Australian skiers brace for world's top piste prices

Fri Aug 20, 2010 12:16pm EDT
Email This Article |
Share This Article
  • Facebook
  • LinkedIn
  • Twitter
| Print This Article | Single Page
[-] Text [+]

By Belinda Goldsmith

THREDBO, Australia (Reuters Life!) - As Europeans strip off and head to the beach, many Australians are wrapping up for a trip to the snowfields, ready to brace the cold -- and some of the most expensive piste prices in the world.

While the "land down under" may be better known for its beaches and outback, it also boasts an active ski season that runs from July until early October at about 10 resorts where man-made snow helps supplement natural falls.

But the snow comes at a price, with Australia's major ski resorts topping a 2010 survey of lift prices at 16 resorts in eight developed countries compiled by the Australian Alpine Club. Australian resorts were found to charge more than those in Europe, North America and Japan.

The annual survey, conducted using prices and exchange rates on April 14 each year, found that Australia's biggest alpine destination, Perisher, about five hours drive from Sydney, topped the list, charging A$105 ($95) for a one-day lift pass.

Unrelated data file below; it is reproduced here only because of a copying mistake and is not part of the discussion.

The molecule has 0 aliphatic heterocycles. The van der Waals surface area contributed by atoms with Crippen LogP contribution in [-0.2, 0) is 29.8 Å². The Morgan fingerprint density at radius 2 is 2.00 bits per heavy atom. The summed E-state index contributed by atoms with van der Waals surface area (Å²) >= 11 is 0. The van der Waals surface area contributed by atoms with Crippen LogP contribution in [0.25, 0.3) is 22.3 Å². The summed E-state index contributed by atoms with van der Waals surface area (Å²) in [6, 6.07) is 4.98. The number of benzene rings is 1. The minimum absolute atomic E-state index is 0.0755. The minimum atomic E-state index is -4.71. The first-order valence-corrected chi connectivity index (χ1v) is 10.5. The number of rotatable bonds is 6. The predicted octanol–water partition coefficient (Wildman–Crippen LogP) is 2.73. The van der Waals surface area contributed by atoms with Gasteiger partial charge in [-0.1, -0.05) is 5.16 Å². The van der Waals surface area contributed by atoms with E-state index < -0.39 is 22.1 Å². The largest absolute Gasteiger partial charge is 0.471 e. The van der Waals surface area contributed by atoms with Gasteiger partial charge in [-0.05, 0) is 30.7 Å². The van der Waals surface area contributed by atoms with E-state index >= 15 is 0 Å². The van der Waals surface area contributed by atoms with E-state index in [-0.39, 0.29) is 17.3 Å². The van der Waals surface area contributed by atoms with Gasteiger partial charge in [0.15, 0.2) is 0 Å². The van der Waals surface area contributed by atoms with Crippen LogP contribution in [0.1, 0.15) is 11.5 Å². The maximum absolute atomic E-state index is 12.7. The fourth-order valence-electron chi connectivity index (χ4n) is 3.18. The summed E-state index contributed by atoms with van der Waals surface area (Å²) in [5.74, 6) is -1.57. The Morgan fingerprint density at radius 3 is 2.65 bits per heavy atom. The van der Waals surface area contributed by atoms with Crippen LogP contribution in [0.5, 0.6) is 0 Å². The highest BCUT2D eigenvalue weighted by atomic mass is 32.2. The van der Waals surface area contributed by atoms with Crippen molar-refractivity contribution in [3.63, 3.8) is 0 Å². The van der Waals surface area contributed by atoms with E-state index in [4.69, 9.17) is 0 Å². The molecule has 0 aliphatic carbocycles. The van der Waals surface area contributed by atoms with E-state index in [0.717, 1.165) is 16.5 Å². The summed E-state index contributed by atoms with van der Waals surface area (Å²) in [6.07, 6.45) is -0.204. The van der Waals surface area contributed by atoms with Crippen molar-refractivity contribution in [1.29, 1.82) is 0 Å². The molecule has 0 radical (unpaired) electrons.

This compared to A$100 in Whistler in Canada, A$70 in St Moritz in Switzerland and A$65 in Val D'Isere in France.

The Japanese ski resorts of Niseko and Hakuba charge $63 and $49 respectively for one-day lift passes for skiers and snowboarders while in neighboring New Zealand the resorts of Mt Hutt and Cardrona charge $68 a day.

"Ski lift prices at the five major Australian resorts have increased faster than the Consumer Price Index (CPI) over the past six years," said the Australian Alpine Club which oversees ski lodges in seven resorts.

The club pointed out that the survey did not compare other factors like multi-day or discounted passes, terrain, snow depth or ski lift capacities.   Continued...

<p>Skiers on the ski-fields at Perisher in The Snowy Mountains are seen in this undated handout photograph obtained July 30, 2009. REUTERS/Perisher Ski Resort/Tony Harrington</p>